Three essays on the economics of climate change

Brenda Tang, Université D'Ottawa / University Of Ottawa, Université D'Ottawa / University Of Ottawa
This doctoral thesis assesses the impacts of the price policy that aims to set a price for carbon in Canada and analyzes the effects of an emissions cap on the welfare of the current and future generations and energy input substitution. In Essay One, a four-stage game is modeled to formulate the price policy and study its impacts. The main result is that through lobbying activities, the dirty-good sector induces the government to implement a price policy of a carbon that is lower than the
more » ... ed price of carbon. The consequence of the policy is a transfer of income from the owners of the specific factor used in the production of the clean good and workers to the owners of specific factor used in the production of the dirty good. In Essay Two, an overlapping-generations model is developed to study the impacts of the climate-change policy on the welfare of the current and future generations, the dynamic path of energy and permit prices, and resource substitution. The analysis shows that intergenerational equity issue arises when the oil input is large and when polluters are free to discharge greenhouse gases into the atmosphere. On the equity ground, this result justifies government intervention. The analysis also shows that the use of renewable energy can be introduced quickly if the government implements a stringent policy on climate change. In addition, the process of resource substitution---renewable energy for fossil fuels---is a gradual process and takes place in three stages. The economy will be completely sustained by renewable energy after the stock of fossil fuels is depleted. The one-country model of Essay Two is extended into a two-country world, which is also subjected to a climate-change policy under the form of a global cap on greenhouse gases emissions. It is assumed that the emissions permits are allocated to each country according to its population and that the population of the South is higher than that of the North. The analysis shows that the North will import emissions permits and export the [...]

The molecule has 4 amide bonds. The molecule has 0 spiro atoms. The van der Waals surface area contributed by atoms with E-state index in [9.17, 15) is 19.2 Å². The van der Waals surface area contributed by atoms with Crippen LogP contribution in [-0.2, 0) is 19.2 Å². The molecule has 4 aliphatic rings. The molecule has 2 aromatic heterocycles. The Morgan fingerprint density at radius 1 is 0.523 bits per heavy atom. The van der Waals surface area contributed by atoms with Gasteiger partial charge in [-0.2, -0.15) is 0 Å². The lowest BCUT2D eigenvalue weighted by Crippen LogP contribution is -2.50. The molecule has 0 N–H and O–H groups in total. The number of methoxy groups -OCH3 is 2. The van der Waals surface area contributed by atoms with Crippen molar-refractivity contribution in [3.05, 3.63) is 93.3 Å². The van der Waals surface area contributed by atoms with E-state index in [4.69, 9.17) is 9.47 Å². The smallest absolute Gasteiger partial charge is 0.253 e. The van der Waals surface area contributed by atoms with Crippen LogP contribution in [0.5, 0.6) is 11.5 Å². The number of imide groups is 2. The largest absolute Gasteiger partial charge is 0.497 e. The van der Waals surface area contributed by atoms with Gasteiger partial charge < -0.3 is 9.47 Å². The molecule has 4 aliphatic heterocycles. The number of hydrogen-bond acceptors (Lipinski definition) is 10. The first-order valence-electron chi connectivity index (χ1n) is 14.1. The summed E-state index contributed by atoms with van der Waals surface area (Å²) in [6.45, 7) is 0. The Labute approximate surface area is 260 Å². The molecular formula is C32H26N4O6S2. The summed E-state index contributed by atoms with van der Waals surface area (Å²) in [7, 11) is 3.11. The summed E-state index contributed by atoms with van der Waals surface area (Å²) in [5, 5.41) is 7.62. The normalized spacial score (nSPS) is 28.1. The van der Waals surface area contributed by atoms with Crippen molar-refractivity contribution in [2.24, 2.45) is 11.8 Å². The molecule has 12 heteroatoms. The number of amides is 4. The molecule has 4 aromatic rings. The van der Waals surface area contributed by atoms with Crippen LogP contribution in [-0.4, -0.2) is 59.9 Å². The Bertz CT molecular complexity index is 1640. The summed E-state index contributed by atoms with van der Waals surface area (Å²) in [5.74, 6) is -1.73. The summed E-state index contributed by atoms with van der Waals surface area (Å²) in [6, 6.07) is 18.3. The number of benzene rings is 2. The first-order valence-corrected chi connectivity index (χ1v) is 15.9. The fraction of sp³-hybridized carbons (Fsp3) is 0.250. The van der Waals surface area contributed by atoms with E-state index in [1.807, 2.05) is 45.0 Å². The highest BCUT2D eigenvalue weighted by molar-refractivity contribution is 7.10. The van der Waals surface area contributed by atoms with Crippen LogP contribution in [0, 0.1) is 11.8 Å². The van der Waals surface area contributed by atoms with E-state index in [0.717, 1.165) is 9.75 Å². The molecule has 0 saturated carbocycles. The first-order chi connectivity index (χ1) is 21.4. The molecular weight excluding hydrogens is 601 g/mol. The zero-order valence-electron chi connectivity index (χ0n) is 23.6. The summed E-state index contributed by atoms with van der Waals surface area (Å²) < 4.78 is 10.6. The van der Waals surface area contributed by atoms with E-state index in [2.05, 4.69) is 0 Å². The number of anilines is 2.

doi:10.20381/ruor-19757 fatcat:rm7un4cjezffhcxyegisnn7oti